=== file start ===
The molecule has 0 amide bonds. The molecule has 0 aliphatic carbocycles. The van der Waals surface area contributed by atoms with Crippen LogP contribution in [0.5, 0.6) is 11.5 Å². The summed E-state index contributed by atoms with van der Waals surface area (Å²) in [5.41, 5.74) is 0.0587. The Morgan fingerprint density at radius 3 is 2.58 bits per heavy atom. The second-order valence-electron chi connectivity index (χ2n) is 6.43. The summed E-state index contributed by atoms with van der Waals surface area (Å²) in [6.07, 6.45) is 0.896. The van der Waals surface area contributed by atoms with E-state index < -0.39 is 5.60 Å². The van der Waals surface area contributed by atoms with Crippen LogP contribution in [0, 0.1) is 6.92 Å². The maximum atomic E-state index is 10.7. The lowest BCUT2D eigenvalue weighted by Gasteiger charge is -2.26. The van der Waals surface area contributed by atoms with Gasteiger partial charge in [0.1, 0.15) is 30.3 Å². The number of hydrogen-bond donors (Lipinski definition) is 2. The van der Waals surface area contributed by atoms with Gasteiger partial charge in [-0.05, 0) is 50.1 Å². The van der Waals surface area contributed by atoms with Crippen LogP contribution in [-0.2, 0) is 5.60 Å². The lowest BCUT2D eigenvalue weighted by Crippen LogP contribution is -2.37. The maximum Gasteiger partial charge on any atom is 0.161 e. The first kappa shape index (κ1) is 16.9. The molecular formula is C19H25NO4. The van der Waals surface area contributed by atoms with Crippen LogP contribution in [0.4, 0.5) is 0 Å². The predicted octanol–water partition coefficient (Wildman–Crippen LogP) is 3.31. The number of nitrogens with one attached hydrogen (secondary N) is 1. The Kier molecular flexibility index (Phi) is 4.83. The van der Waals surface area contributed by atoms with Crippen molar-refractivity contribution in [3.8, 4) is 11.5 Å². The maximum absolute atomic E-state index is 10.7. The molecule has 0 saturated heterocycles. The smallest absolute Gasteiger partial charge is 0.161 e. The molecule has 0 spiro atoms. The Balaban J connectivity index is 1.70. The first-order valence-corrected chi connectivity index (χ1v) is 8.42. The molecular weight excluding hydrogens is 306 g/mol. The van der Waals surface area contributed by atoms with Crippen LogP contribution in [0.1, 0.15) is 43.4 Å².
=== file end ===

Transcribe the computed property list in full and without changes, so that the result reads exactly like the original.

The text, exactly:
The molecule has 0 amide bonds. The molecule has 0 aliphatic carbocycles. The van der Waals surface area contributed by atoms with Crippen LogP contribution in [0.5, 0.6) is 11.5 Å². The summed E-state index contributed by atoms with van der Waals surface area (Å²) in [5.41, 5.74) is 0.0587. The Morgan fingerprint density at radius 3 is 2.58 bits per heavy atom. The second-order valence-electron chi connectivity index (χ2n) is 6.43. The summed E-state index contributed by atoms with van der Waals surface area (Å²) in [6.07, 6.45) is 0.896. The van der Waals surface area contributed by atoms with E-state index < -0.39 is 5.60 Å². The van der Waals surface area contributed by atoms with Crippen LogP contribution in [0, 0.1) is 6.92 Å². The maximum atomic E-state index is 10.7. The lowest BCUT2D eigenvalue weighted by Gasteiger charge is -2.26. The van der Waals surface area contributed by atoms with Gasteiger partial charge in [0.1, 0.15) is 30.3 Å². The number of hydrogen-bond donors (Lipinski definition) is 2. The van der Waals surface area contributed by atoms with Gasteiger partial charge in [-0.05, 0) is 50.1 Å². The van der Waals surface area contributed by atoms with Crippen LogP contribution in [-0.2, 0) is 5.60 Å². The lowest BCUT2D eigenvalue weighted by Crippen LogP contribution is -2.37. The maximum Gasteiger partial charge on any atom is 0.161 e. The first kappa shape index (κ1) is 16.9. The molecular formula is C19H25NO4. The van der Waals surface area contributed by atoms with Crippen LogP contribution in [0.4, 0.5) is 0 Å². The predicted octanol–water partition coefficient (Wildman–Crippen LogP) is 3.31. The number of nitrogens with one attached hydrogen (secondary N) is 1. The Kier molecular flexibility index (Phi) is 4.83. The van der Waals surface area contributed by atoms with Crippen molar-refractivity contribution in [3.8, 4) is 11.5 Å². The maximum absolute atomic E-state index is 10.7. The molecule has 0 saturated heterocycles. The smallest absolute Gasteiger partial charge is 0.161 e. The molecule has 0 spiro atoms. The Balaban J connectivity index is 1.70. The first-order valence-corrected chi connectivity index (χ1v) is 8.42. The molecular weight excluding hydrogens is 306 g/mol. The van der Waals surface area contributed by atoms with Crippen LogP contribution in [0.1, 0.15) is 43.4 Å².